The Masonry of Nürnberg

To wrap up our trip to Germany, we are going to examine the masonry of Nürnberg.  Our friends took us on a day trip to Nürnberg to show us the sights of the city.  We started at the Kaiserberg Nürnberg, also known as Nuremberg Castle.


Parts of the castle were erected beginning in the 1100s with additions over the centuries.  It has three courtyards containing buildings of increasing importance as you move deeper into the castle.  The photo above is from the “outer courtyard”, which is actually the middle courtyard.  The two-story building at the left is the “deep well” and dates to 1563.  It supplied all of the castle’s water, which was important if the castle was under siege.  The tower at the center is the Sinwell Tower, which was noted for its circular shape.  It is the tallest tower at the castle and probably served primarily as a lookout post.  The entire castle complex was constructed on top of a sandstone hill; many of the stones used to build the castle appear to be sandstone as well.  Much of the castle was damaged during World War II bombing raids, but following the war it was meticulously reconstructed using the original stone wherever possible.

The base of the castle has several cellars that were used to store supplies over the centuries.  During World War II, the Nazi party stored confiscated art in one of these bunkers, which is now a museum.  (Just as described in the Monuments Men.)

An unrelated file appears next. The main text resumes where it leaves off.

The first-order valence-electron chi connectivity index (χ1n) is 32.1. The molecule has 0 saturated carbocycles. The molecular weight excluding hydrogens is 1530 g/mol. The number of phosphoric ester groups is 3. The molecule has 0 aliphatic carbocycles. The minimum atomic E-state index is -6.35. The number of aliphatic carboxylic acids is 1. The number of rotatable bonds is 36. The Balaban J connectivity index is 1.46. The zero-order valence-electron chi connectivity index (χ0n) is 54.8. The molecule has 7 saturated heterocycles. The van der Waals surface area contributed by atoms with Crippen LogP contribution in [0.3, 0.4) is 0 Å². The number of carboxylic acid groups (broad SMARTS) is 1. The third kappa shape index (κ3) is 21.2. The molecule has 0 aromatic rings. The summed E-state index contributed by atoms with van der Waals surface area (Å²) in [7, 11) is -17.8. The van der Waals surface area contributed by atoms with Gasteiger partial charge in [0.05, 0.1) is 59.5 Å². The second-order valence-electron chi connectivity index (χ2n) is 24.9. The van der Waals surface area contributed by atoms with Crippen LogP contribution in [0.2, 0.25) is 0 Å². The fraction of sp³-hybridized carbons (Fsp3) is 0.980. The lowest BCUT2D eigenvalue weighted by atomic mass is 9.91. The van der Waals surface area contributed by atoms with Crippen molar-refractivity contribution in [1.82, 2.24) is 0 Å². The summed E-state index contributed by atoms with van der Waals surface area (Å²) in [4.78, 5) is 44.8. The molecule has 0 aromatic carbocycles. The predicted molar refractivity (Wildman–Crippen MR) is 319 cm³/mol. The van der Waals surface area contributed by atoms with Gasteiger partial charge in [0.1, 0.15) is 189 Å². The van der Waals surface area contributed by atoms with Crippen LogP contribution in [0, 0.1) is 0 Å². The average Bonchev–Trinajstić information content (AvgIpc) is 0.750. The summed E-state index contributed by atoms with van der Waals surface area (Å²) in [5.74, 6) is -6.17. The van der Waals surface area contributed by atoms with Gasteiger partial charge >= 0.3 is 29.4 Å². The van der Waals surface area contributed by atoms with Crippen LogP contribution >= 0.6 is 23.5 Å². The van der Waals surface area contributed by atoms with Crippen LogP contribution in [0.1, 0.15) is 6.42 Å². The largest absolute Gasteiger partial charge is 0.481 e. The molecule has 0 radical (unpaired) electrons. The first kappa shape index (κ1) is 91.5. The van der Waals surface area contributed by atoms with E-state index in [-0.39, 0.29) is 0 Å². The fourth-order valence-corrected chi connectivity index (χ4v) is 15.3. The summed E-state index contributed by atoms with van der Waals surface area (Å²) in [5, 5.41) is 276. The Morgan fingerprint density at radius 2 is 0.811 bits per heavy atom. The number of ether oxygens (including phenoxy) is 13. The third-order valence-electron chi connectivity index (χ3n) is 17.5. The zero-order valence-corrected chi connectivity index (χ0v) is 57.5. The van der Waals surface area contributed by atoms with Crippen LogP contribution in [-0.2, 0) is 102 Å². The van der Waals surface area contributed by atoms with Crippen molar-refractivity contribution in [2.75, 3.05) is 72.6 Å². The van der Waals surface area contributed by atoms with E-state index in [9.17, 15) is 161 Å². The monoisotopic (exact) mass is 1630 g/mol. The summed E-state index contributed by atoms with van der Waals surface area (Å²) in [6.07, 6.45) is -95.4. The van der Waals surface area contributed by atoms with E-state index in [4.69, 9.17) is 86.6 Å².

To the southwest of the castle is a square containing the Albrecht Dürer House, where the famed engraver lived between 1509 and 1528.  The house, which dates to the 1400s, is visible in the center of the photo.  Like other buildings in Nürnberg, it was heavily damaged during WWII and was partially rebuilt in the late 1940s.


Nürnberg has some beautiful stone churches, and St. Sebaldus Church (Sebalduskirche in German) is no exception.  Currently a Lutheran Church, St. Sebaldus was begun in the 1200s but was altered during the 14th and 15th centuries to update the exterior with a Gothic design.  The wikipedia page for the church shows the architectural chronology of the building using 3D models.  The towers, seen below, date to the 15th century.


It was impossible to get the entire church in a single photograph, but the one below of the side of the church tells a more complete story of the church’s construction.  The upper story, just below the red tile roof, is part of the original thirteenth-century Romanesque church. The Gothic-style aisle at the first floor dates to the early fourteenth century.  And the chancel just visible at far left was constructed in the late fourteenth century.


Another beautiful church is St. Lorenz, which was constructed in the early 1400s.  Like St. Sebaldus, it has been an important Lutheran church since the Reformation.


St. Lorenz, like St. Sebaldus, was heavily damaged during Allied bombing raids in World War II, but both were rebuilt and restored in the late 1940s and 1950s.  The restoration of these buildings is impressive, as you would be hard pressed to find portions that look like they were built in the twentieth century.


Nürnberg also has several bridges crossing the river Pegnitz.  Bridges are usually the first thing to be destroyed during wartime, so I would guess most of the bridges are reconstructions.  This building straddles the river and is made of the same pinkish-gray sandstone that you see all over Nürnberg.